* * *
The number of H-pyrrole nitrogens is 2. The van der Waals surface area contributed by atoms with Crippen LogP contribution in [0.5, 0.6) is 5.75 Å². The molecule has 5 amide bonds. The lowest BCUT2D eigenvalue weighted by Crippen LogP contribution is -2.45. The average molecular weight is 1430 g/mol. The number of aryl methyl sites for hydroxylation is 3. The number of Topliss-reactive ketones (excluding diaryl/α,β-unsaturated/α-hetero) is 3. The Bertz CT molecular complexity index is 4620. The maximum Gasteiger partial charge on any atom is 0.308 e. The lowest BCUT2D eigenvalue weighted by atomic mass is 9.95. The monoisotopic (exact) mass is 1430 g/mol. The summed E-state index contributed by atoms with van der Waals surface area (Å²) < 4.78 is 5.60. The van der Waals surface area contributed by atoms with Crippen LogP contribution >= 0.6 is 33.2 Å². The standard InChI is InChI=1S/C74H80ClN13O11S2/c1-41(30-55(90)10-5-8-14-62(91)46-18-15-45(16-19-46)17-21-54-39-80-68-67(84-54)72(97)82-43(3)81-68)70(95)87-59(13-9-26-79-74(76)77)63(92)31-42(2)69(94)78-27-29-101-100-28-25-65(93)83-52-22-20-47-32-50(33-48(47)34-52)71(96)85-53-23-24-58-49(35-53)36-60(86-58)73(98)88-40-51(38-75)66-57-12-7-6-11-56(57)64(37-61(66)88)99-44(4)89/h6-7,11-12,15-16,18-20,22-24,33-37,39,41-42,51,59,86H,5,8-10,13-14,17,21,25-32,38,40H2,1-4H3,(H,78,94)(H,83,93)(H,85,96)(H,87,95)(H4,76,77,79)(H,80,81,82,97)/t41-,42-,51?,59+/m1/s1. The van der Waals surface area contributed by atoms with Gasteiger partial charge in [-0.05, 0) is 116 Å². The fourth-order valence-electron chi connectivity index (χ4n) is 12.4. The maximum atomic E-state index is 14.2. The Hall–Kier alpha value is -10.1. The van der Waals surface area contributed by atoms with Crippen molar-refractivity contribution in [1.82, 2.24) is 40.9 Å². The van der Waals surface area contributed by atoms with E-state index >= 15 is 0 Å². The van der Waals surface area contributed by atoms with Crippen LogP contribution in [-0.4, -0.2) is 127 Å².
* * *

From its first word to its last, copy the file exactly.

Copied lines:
The number of H-pyrrole nitrogens is 2. The van der Waals surface area contributed by atoms with Crippen LogP contribution in [0.5, 0.6) is 5.75 Å². The molecule has 5 amide bonds. The lowest BCUT2D eigenvalue weighted by Crippen LogP contribution is -2.45. The average molecular weight is 1430 g/mol. The number of aryl methyl sites for hydroxylation is 3. The number of Topliss-reactive ketones (excluding diaryl/α,β-unsaturated/α-hetero) is 3. The Bertz CT molecular complexity index is 4620. The maximum Gasteiger partial charge on any atom is 0.308 e. The lowest BCUT2D eigenvalue weighted by atomic mass is 9.95. The monoisotopic (exact) mass is 1430 g/mol. The summed E-state index contributed by atoms with van der Waals surface area (Å²) < 4.78 is 5.60. The van der Waals surface area contributed by atoms with Crippen LogP contribution >= 0.6 is 33.2 Å². The standard InChI is InChI=1S/C74H80ClN13O11S2/c1-41(30-55(90)10-5-8-14-62(91)46-18-15-45(16-19-46)17-21-54-39-80-68-67(84-54)72(97)82-43(3)81-68)70(95)87-59(13-9-26-79-74(76)77)63(92)31-42(2)69(94)78-27-29-101-100-28-25-65(93)83-52-22-20-47-32-50(33-48(47)34-52)71(96)85-53-23-24-58-49(35-53)36-60(86-58)73(98)88-40-51(38-75)66-57-12-7-6-11-56(57)64(37-61(66)88)99-44(4)89/h6-7,11-12,15-16,18-20,22-24,33-37,39,41-42,51,59,86H,5,8-10,13-14,17,21,25-32,38,40H2,1-4H3,(H,78,94)(H,83,93)(H,85,96)(H,87,95)(H4,76,77,79)(H,80,81,82,97)/t41-,42-,51?,59+/m1/s1. The van der Waals surface area contributed by atoms with Gasteiger partial charge in [-0.05, 0) is 116 Å². The fourth-order valence-electron chi connectivity index (χ4n) is 12.4. The maximum atomic E-state index is 14.2. The Hall–Kier alpha value is -10.1. The van der Waals surface area contributed by atoms with Crippen molar-refractivity contribution in [1.82, 2.24) is 40.9 Å². The van der Waals surface area contributed by atoms with E-state index >= 15 is 0 Å². The van der Waals surface area contributed by atoms with Crippen LogP contribution in [-0.4, -0.2) is 127 Å².